Was it those guys in Chicago?

There have been a number of theories floated regarding what caused last Thursday’s “flash crash” in equity markets but to date no one has provided a definitive explanation.

The first story was that someone keyed in “B” for billion instead of “M” for million on an equity order in Procter & Gamble. P&G was one of the first stocks where odd price behavior was observed, which is probably the essence of that rumor. That has never been confirmed and I am not sure of any system that accept orders that way, most you must enter the numeric value — hence the term fat fingered error (holding down the zero key for an extra beat increasing the order X10, X100 or X1,000). A larger broker dealer that was cited in several stories denied that a fat fingered error by one of its traders was the cause of the crash.

The next set of rumors have surrounded the CME Group’s E-mini contract and talk that large sell orders in the E-mini S&P 500 set the markets lower. The CME released a statement  noting, “CME Group markets functioned properly yesterday despite significant market activity due to global macroeconomic conditions and apparent problems that resulted in the cancellation or ‘busting’ of securities transactions by The NASDAQ Stock Market and the NYSE Arca in coordination with all other UTP Exchanges.”  

 There doesn’t seem to me much to that rumor beyond equity market participants’ automatic reflex of trying to blame the futures markets for their problems. Anyone remember the 1987 crash?

Commodity Futures Trading Commission Chairman Gary Gensler has not ingratiated himself to the industry since taking the post but did defend it in testimony before the House Committee on Financial Services yesterday regarding the “flash crash.”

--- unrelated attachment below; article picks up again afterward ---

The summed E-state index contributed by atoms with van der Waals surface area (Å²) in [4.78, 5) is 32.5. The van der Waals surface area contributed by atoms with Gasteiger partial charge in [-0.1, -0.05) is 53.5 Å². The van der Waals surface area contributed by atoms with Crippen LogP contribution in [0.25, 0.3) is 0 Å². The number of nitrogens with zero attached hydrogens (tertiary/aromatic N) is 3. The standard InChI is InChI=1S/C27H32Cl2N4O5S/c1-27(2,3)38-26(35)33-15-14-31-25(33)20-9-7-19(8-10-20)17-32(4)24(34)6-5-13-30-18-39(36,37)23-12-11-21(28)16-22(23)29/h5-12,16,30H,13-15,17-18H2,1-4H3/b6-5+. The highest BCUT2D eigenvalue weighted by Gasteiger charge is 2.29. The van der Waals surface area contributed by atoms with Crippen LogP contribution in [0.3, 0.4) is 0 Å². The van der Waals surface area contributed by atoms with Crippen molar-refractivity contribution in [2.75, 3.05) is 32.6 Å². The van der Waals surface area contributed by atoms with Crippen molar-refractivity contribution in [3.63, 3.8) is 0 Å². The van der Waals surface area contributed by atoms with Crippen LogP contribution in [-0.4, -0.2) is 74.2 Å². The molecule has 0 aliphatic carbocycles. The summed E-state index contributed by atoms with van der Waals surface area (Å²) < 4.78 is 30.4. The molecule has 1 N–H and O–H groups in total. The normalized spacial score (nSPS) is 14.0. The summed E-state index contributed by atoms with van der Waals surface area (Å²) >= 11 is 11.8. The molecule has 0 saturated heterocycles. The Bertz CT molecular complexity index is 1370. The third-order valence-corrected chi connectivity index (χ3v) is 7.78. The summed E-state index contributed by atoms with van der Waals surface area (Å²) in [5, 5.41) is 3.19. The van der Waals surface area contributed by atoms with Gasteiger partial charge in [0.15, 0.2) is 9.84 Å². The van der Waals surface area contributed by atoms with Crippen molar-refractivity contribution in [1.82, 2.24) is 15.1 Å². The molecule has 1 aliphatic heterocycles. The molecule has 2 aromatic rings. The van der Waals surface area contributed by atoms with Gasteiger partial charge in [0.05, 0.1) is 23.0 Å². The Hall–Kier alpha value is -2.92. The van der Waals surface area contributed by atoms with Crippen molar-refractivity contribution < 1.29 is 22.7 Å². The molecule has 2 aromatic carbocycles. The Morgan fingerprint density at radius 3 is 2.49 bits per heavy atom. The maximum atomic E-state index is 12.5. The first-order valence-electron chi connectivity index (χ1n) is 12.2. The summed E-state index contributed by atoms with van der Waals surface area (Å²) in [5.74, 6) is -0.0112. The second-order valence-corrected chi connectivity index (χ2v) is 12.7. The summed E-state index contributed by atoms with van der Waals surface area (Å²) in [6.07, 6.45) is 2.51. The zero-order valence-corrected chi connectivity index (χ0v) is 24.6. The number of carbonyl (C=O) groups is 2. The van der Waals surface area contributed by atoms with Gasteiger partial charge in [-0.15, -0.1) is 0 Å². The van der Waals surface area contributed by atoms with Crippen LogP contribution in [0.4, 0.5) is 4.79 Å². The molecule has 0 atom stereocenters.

In fact Gensler —  perhaps unintentionally, perhaps not — took a shot at the equity side with the following comment during his testimony: “…Requiring that stop orders have a limit avoids the potential that such stop orders could be executed no matter how low the market goes. This requirement for all stop orders to convert to limit orders prevents, for example, any stop orders from being posted at a price unreasonably below the market, such as orders at a price of one cent.”

 He rather humorously points out that though futures markets exhibited volatility, it did not produce the type of crazy anomalies that can create a loss of confidence in the markets. It is hard to understand someone making the case that a drop in an index can cause one of the equities within it to exhibit unrealistic prices, which occurred in several stock such as Exelon going down to a penny.

 In fact, one of our technical analyst contributors commenting on this noted”… I found that in all cases, major indices and futures markets stopped going down in the right place implying there was universal symmetry.”

 A more likely contributing factor is the NYSE Euronext’s mini circuit breakers called “Liquidity Replenishment Periods (LRPs). The LRPs are initiated during high volatility in specific securities.

 By all accounts — and so far there have been few — the LRPs did their job. The exchange turns off its auto execution function for stocks in LRP mode and orders are directed to the DMM (Designated Market Maker). The NYSE did not bust any trades and none of the ridiculous prints occurred on the NYSE. The problem is that when they go to LRP mode in certain issues, other exchanges no longer direct orders their way. This means they are no longer part of the National Best Bid/Offer (NBBO) and the overall market is less liquid as a result. One of the initial recommendations being bandied about is that these mini circuit breakers, as the LRPs are called, should be universal across all equity markets.

 Perhaps that is a solution but we need to know how this happened before offering solutions.

 One thing that should be clear is that markets that produced non realistic prices should not be blaming markets that didn’t.

About the Author
Daniel P. Collins

Editor-in-Chief of Futures Magazine, Daniel Collins is a 25-year veteran of the futures industry having worked on the trading floors of both the Chicago Board of Trade and Chicago Mercantile Exchange. Dan joined Futures in 2001 and in 2005 he was promoted to Managing Editor, responsible for overseeing all the content that went into Futures and futuresmag.com. Dan’s incisive reporting and no-holds barred commentary places him among the most recognized national media figures covering futures, derivative trading and alternative investments.

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